This river is very different again. Seems to be the only common theme in big branch. Every time I return it’s seriously rearranged and I wonder what it will be like underwater. The holes that I knew well and understood their ecology - where the fall fish held and the common shiner schooled - are filled in and new ones appear in different places. I don’t know what to expect. But every time change is just change. Fish are still there, living in different places to match the altered structure. The new tree that fell across the stream and the sands that filled in the deep hole just means the fish are redistributed. It adds a level of newness to a river I have visited a hundred times, and makes me realize that I will never really know a river. It changes too frequently. And I am reminded that change is a part of life. I get to witness how life goes on every time I snorkel a river. Things change, life responds and recovers. I watch the sculpin I accidentally flushed out of their holes wriggle back into the cobble.
A thick biofilm covers everything in the river. It shimmers in breezes of current like wheat in a field. The covering is probably thicker than what should be here since a component of biofilm is algae, fueled by excess nitrogen. Still this thick furry growth is normal this time of year, and it is critically important for nutrient cycling and spiraling in streams. It makes the river furry and so slick that I have a hard time walking. I had to crawl to avoid an uncontrolled descent as I made my way back downstream from a mid falls pool. If I floated, I wouldn’t have been able to control my speed. Not enough friction on the rocks.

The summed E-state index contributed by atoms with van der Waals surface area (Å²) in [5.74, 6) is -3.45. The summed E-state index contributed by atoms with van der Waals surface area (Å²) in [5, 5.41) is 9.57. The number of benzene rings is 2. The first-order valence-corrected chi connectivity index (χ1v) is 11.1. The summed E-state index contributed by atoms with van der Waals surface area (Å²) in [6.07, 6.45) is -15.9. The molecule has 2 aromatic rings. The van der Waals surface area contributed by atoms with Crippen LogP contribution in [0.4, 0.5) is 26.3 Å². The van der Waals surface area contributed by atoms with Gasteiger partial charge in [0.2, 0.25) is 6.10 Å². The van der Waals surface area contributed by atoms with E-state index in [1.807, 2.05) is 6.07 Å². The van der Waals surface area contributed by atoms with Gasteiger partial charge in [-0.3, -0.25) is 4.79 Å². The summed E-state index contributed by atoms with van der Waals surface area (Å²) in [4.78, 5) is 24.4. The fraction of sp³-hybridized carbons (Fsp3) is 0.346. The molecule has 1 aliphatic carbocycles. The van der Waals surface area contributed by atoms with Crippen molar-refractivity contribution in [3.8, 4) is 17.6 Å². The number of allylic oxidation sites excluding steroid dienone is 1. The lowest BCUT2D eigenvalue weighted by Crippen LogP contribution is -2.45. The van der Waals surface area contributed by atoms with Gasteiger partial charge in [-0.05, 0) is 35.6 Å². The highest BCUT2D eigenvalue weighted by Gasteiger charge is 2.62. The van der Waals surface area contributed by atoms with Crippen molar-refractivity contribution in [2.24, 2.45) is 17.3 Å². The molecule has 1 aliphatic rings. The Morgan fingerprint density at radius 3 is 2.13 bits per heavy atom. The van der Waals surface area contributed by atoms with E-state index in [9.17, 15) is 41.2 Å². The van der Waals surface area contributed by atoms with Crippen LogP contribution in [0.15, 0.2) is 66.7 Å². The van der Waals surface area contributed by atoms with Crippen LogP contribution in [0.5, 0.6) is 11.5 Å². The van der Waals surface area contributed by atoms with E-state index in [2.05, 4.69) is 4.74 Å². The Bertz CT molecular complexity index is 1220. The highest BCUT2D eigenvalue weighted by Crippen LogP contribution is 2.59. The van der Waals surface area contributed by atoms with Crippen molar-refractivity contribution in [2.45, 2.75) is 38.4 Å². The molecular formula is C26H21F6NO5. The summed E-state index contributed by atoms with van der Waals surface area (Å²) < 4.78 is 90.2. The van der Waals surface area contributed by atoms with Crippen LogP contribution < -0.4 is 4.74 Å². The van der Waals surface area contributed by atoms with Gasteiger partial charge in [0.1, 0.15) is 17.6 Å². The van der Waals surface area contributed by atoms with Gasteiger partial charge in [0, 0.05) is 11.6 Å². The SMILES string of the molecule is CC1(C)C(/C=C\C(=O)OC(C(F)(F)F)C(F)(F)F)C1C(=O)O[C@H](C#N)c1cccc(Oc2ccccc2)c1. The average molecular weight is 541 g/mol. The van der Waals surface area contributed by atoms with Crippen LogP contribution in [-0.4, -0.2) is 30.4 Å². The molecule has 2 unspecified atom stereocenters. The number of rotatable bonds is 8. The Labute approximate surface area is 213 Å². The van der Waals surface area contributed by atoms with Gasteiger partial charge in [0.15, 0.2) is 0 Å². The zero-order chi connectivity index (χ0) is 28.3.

This was another fishless trip and while I really miss seeing fish, I enjoyed the alien stream scape caused by the excess biofilm growth. Motion sticks out from the undulating background and I see something I have never witnessed before underwater. A leach stretches out from under a rock into the current. I’m not sure what this invertebrate is doing but it is fascinating. I have seen leaches on rocks picked from the stream, but never one under water, in its element. A friend showed me a picture of a giant Amazon leach last week, a full foot long blood sucker, and I would like to see that in the water too, just like most Amazonian species. My leach stayed attached to the bottom on one end and only stretched a few inches into the current, then retracted.
I have been talking a lot about another blood sucker, sea lamprey, lately. I became fascinated with this fish when we found one during a fifth grade trip last May, and concerned about them while I worked on curriculum for an upcoming Freshwaters Illustrated movie about efforts to protect Pacific lamprey. I have included the lamprey story as part of a presentation I do on our declining migratory fish. Even outdoors lovers, and folks committed to conservation get a twisted look on their faces when I tell them about the importance of protecting lamprey. Granted, they feel like muscular tubes of mucous, and the way they make a living is freakish, unless you are a lamprey.
These organisms might not be the most beautiful or cuddly, but they are all critical parts of the stream system, and their biology is fascinating. The world would be a lesser place if it didn’t have biofilms, leaches and lamprey. It’s all about perspective. Yuck is in the eye of the beholder.